Exhibition Review: Heather Dewey-Hagborg and Chelsea E. Manning at Fridman Gallery
By Liz Von Klemperer
To fully appreciate Heather Dewey-Hagbord and Chelsea E. Manning’s A Becoming Resemblance at Fridman Gallery, we must first take a look at their 2015 collaboration, Radical Love. This first project began when Paper Magazine contacted Dewey-Hagbord with a proposal to create a DNA portrait of Manning, who was incarcerated at the United States Disciplinary Barracks at Fort Leavenworth Kansas for exposing U.S. secrets regarding torture in Iraq and Afghanistan. Dewey-Hagbord was unable to see Manning in person, as a strict prison visitation policy did not allow it. Manning subsequently sent Dewey-Hagbord cheek swabs and hair clippings in the mail so that Dewey-Hagbord could extract DNA from the samples. She processed the samples and produced a series of 3D printed, life size “portrait masks” of what Manning potentially looked like. “It gave a kind of visibility back to me,” Manning said of Dewey-Hagbord’s work. Despite Manning’s burgeoning media presence, the world had not seen images of Manning since beginning her gender transition in prison.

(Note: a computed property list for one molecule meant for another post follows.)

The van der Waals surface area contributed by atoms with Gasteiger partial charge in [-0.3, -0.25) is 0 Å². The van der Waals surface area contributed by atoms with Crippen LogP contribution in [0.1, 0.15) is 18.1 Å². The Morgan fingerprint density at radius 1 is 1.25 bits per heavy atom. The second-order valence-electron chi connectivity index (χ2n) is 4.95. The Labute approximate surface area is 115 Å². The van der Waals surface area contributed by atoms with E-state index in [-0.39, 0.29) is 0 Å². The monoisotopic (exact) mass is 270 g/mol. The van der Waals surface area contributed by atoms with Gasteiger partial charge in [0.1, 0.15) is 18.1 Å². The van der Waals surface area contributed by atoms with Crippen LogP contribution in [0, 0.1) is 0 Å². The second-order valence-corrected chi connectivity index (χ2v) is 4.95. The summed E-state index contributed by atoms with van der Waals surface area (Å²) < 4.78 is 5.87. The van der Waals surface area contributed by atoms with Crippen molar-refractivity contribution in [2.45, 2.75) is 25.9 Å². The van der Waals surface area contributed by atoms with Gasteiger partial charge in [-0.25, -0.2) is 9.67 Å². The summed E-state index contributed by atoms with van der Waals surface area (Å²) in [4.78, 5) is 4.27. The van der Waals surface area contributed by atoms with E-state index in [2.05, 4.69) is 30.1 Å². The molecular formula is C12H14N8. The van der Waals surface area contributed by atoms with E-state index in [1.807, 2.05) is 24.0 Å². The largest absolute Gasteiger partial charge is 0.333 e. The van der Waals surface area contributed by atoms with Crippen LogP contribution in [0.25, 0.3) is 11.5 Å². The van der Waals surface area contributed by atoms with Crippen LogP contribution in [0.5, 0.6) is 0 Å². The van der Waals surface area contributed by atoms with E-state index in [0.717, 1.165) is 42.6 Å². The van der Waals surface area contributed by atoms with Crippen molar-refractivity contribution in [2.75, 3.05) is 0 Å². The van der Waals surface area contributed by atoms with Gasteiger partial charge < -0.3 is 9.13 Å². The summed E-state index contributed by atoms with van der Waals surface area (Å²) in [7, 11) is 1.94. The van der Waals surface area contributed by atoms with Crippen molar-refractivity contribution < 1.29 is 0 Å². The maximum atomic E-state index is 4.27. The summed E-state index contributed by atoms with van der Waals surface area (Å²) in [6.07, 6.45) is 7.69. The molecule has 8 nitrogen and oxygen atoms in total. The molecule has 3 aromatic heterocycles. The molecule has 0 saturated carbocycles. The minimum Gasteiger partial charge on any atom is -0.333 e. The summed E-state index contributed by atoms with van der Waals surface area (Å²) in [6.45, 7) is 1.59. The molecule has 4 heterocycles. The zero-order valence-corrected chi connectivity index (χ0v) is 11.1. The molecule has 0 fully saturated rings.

Although Manning was originally sentenced for 35 years, she was released in 2017 as one of Obama’s last humanitarian acts in office. A Becoming Resemblance marks the first time Manning will be able to see the portraits created from her DNA in person.
“Prisons try very hard to make us inhuman and unreal by denying our image, and thus our existence, to the rest of the world,” Manning said in her artist statement. “Imagery has become a kind of proof of existence. The use of DNA in art provides a cutting edge and a very post-modern—almost ‘post-post-modern’—analysis of thought, identity, and expression. It combines chemistry, biology, information, and our ideas of beauty and identity.”
The power of the exhibit comes from the placement of masks, which are suspended at eye-level in the middle of the gallery. This crowd of possible Manning’s meets the viewer face to face as they enter the exhibit. The piece stands as a testament to the malleability of gender and identity. Just as DNA can be interpreted in myriad ways, the individual also contains multitudes of understandings.
The exhibition also features an image from illustrator Shoili Kangungo’s Suppressed Images, a graphic comic strip of the collaboration. The piece was completed in 2016, before Manning was released from prison. Today, A Becoming Resemblance serves as a realization of Kangungo’s final panel, in which Manning comes face to face with 30 renditions of her own DNA. A Becoming Resemblance will be on view at Fridman Gallery until September 5.